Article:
Self-steering Honda

8 August 2005

Road testers from Channel 4’s 4Car web site and from What Car magazine, among others, have driven a Honda Accord fitted with the Honda Intelligent Driver Support (HiDS) system first announced at the 2003 Tokyo Motor Show.
HiDS is a two-part package: Intelligent Highway Cruise Control (IHCC) is a modern, radar-regulated cruise control system; while Lane-Keeping Assist System (LKAS) is a more advanced variant of the lane-departure monitors that are now appearing on the options lists of most makers.
While most lane assistants merely give a warning when a lane marking is crossed, LKAS is much more proactive. It links to Honda’s electric power steering and actually does most of the work required to keep the car in its lane. It provides 80 percent of the steering input needed, as long as bends in the road don't exceed the gentle curvature common to motorways.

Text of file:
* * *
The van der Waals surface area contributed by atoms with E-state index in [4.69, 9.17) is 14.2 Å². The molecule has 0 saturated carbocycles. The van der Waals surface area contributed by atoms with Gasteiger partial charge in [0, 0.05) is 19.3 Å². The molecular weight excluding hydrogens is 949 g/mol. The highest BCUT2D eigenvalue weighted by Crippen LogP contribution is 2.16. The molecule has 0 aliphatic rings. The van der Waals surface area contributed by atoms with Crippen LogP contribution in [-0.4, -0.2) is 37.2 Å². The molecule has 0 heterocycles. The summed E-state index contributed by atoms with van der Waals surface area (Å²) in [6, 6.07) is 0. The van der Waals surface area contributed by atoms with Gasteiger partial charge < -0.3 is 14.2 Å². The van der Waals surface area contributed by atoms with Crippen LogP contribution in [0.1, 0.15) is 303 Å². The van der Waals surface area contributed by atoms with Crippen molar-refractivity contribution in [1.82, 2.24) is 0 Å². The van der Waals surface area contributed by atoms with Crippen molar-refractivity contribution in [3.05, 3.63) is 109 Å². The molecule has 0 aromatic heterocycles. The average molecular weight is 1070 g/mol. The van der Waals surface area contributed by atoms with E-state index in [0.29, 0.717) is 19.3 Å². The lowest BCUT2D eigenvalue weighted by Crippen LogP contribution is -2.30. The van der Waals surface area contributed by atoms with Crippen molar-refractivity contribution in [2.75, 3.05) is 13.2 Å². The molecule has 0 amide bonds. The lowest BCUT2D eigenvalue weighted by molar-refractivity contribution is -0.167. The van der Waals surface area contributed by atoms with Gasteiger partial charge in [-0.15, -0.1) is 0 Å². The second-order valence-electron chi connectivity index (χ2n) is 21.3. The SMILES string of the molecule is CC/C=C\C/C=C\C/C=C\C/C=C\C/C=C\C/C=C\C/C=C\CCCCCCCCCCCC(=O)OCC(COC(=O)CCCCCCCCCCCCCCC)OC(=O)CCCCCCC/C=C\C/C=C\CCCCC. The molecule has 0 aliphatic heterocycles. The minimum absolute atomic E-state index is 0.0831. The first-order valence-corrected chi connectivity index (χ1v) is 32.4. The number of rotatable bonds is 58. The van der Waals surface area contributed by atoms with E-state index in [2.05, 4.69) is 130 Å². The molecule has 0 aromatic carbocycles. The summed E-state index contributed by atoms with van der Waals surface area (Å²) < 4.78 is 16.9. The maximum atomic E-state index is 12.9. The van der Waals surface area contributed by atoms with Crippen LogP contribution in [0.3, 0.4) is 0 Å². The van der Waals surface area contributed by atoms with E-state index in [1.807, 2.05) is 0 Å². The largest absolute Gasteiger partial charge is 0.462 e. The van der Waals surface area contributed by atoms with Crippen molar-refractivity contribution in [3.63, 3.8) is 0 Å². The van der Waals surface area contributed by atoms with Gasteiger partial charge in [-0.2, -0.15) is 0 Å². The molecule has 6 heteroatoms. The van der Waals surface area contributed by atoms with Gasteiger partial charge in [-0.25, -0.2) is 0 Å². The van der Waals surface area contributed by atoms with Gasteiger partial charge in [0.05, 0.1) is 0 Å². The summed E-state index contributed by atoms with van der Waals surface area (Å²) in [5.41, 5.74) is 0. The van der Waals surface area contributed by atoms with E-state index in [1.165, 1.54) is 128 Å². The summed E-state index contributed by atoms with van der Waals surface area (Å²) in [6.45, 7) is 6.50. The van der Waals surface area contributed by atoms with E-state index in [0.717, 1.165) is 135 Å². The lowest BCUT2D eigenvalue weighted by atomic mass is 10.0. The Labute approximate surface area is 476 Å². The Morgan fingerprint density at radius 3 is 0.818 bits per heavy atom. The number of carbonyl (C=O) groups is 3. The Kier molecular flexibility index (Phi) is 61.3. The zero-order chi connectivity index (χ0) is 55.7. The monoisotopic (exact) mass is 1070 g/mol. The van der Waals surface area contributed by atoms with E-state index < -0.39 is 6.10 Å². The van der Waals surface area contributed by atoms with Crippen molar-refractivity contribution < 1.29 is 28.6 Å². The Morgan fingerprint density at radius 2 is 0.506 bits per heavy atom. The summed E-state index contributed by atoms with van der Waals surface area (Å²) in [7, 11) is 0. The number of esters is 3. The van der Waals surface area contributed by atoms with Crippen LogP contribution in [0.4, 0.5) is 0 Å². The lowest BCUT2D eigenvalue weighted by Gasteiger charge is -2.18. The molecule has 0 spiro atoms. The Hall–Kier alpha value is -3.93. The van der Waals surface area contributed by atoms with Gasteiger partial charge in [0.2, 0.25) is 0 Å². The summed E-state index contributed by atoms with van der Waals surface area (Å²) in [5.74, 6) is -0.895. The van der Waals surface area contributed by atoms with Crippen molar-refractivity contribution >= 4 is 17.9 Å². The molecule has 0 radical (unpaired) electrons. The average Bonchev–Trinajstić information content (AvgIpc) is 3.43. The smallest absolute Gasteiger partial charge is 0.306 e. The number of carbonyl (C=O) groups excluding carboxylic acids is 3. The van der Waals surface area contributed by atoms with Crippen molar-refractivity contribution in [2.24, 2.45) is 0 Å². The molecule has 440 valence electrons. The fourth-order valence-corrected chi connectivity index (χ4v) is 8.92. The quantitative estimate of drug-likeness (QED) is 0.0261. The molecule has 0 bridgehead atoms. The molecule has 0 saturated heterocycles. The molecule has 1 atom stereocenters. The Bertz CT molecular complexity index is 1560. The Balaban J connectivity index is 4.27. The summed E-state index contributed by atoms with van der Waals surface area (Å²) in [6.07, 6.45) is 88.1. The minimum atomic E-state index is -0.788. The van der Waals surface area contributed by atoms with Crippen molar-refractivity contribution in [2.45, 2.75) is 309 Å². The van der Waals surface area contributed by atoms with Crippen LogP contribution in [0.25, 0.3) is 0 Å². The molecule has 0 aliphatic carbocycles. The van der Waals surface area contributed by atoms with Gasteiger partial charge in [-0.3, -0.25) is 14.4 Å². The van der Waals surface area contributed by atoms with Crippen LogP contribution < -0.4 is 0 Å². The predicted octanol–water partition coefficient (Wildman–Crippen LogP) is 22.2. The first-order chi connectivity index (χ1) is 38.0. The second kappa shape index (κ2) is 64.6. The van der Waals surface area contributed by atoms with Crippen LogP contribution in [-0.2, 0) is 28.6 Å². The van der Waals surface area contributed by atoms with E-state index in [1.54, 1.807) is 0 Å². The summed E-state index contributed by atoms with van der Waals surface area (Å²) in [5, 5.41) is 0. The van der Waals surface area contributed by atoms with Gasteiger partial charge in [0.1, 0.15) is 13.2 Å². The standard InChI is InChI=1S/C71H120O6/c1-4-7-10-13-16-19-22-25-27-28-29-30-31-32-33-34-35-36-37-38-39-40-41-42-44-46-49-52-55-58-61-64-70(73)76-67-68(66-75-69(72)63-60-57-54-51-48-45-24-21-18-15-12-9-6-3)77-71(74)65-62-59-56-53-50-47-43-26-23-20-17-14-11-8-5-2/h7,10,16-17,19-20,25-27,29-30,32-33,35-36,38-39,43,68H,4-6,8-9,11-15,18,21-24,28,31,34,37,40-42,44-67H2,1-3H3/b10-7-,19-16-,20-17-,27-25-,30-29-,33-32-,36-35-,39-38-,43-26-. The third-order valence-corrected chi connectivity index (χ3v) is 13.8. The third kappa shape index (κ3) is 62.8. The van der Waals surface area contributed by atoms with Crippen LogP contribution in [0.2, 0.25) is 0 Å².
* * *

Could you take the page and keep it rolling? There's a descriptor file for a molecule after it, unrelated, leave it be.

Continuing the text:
Why not 100 percent? According to What Car, “The driver must apply at least 20 percent of the steering effort to ensure they are still safely and legally in control of the car.”
4Car’s tester was keen, suggesting that the system helped the driver to concentrate on events well ahead of the car.

After just an hour behind the wheel, I found myself relaxing and learning to trust it. You don't worry so much about the positioning of your car within the lane, which allows you to focus on other things. Like signs of erratic driving from the car half a mile ahead, or mobile speed traps.

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